www.curacaoproject.eu                      CURACAO - coordination of urban road-user charging organisational issues                   Funded by the EU

Road Pricing Context

OBJECTIVES

SCHEME DESIGN

TECHNOLOGY

BUSINESS SYSTEMS

Prediction

PREDICTION

TRAFFIC EFFECTS

ENVIRONMENT

ECONOMY

EQUITY

Appraisal

APPRAISAL

Decision Making

ACCEPTABILITY

TRANSFERABILITY

Implementation and Evaluation

EVALUATION

IMPLEMENTATION

Case Studies

Bergen

Bologna

Bristol

Cambridge

Durham

Dutch National Case

Edinburgh

London

Manchester

Milan

Nord-Jaeren

Oslo

Rome

Stockholm

The Hague

Trondheim



Urban Road User Charging Online Knowledge Base

Equity & Liveability

Considerations of road pricing and equity deal with two main themes: How to allocate the burdens of charges and how to distribute the benefits. Both burdens and benefits may be allocated according to several different distributive principles, thus making equity considerations very complicated.

Experience from Norway has shown a multitude of ways to approach "fair" and acceptable charging schemes. One important point is to relax on the ambition to design "optimal" schemes, in a way that responds to important con-arguments and reduces opposition. The following features were included in the 1991 toll ring:

The "one hour rule": Only one crossing per hour is charged, partly due to claims that parents bringing children to kindergarten before travelling to work would be unduly hurt if charged for several crossings.

Disabled drivers are allowed free crossings.

A charging system with free passage after 5 pm and in the weekends. The "equity argument" was to avoid charging "social travel", e.g., visits or accompanying children to activities. 

The most difficult equity issue has been where to locate the toll stations in a "fair" way. The 1991 ring was a compromise between fairness arguments, practical considerations and revenue maximisation. The fairness aspect indicated that motorists benefiting from the new infrastructure should have to pay.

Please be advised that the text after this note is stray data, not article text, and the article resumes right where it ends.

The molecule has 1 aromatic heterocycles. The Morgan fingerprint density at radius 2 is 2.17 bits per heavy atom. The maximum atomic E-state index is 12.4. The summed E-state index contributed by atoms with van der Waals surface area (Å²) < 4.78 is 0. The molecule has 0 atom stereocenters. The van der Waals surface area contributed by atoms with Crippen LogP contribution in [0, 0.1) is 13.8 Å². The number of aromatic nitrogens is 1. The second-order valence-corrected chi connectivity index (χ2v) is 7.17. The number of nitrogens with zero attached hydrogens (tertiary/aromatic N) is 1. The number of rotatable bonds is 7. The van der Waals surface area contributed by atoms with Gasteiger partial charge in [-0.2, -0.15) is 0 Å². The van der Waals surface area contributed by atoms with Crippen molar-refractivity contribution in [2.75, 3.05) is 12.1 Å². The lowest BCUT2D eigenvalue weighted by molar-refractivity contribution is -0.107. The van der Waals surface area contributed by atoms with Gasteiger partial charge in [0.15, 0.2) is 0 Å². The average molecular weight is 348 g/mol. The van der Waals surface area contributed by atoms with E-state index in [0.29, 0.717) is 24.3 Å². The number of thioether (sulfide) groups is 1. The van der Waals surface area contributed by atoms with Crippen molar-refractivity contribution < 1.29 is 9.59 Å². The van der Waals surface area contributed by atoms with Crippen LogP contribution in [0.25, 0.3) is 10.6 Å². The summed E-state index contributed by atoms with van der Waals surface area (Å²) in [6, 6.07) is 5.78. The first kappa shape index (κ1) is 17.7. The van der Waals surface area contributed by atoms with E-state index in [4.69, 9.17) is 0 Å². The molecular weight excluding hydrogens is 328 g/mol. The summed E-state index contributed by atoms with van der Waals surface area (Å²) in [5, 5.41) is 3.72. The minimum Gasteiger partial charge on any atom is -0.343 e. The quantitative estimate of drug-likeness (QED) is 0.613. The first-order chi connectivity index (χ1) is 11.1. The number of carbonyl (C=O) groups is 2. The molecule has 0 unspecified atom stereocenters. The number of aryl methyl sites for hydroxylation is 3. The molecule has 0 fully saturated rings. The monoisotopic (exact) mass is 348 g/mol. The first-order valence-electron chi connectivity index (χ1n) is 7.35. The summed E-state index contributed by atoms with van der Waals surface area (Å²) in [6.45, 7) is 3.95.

The development of a revised tolling scheme (implemented in 1998) was propagated as more fair, by charging a higher proportion of the motorists. (Raising more revenue for infrastructure was the other main argument). The zone system implied that the number of total households in Trondheim that paid toll charges during one ordinary (randomly chosen) working day increased from 28% to 42%. After this revision, there was still much public debate on how to improve the "fairness" of the system.

An assessment of the distributive effects of road pricing must take into account how revenues are spent. A redistribution of revenues to the car users (e.g., by lowering the car purchase tax) is not necessarily "fair" because there will be winners and losers among the motorists. Road pricing is prone to equity based opposition because high-income motorists and commercial traffic (valuing time savings higher than the fee) constitute the most likely "winners". "Losers" are likely to be found among low income, car-dependent households.

The most common suggestion on how to compensate losers is to use revenue to improve public transport. In Trondheim part of the revenue is earmarked for public transport infrastructure, as well as investments in walking and biking facilities. Furthermore, city centre retailers have been "compensated" by investments improving the environmental quality.